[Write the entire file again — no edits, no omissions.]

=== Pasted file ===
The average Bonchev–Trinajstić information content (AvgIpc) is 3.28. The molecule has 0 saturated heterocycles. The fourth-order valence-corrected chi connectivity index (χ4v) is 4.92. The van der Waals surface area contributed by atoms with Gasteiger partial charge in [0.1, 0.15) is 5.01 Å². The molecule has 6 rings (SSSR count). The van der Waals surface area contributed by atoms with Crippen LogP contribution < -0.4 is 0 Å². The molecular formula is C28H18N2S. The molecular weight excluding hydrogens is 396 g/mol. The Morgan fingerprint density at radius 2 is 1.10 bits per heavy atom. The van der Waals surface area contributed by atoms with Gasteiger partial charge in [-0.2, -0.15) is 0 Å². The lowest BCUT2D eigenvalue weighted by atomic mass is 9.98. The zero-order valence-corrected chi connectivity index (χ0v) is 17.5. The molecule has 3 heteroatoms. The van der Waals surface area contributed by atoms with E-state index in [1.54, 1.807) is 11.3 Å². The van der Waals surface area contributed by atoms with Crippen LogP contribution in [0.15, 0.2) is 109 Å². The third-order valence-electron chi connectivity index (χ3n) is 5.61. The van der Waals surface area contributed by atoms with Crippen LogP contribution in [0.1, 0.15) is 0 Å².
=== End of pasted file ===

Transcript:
The average Bonchev–Trinajstić information content (AvgIpc) is 3.28. The molecule has 0 saturated heterocycles. The fourth-order valence-corrected chi connectivity index (χ4v) is 4.92. The van der Waals surface area contributed by atoms with Gasteiger partial charge in [0.1, 0.15) is 5.01 Å². The molecule has 6 rings (SSSR count). The van der Waals surface area contributed by atoms with Crippen LogP contribution < -0.4 is 0 Å². The molecular formula is C28H18N2S. The molecular weight excluding hydrogens is 396 g/mol. The Morgan fingerprint density at radius 2 is 1.10 bits per heavy atom. The van der Waals surface area contributed by atoms with Gasteiger partial charge in [-0.2, -0.15) is 0 Å². The lowest BCUT2D eigenvalue weighted by atomic mass is 9.98. The zero-order valence-corrected chi connectivity index (χ0v) is 17.5. The molecule has 3 heteroatoms. The van der Waals surface area contributed by atoms with E-state index in [1.54, 1.807) is 11.3 Å². The van der Waals surface area contributed by atoms with Crippen LogP contribution in [0.15, 0.2) is 109 Å². The third-order valence-electron chi connectivity index (χ3n) is 5.61. The van der Waals surface area contributed by atoms with Crippen LogP contribution in [0.1, 0.15) is 0 Å².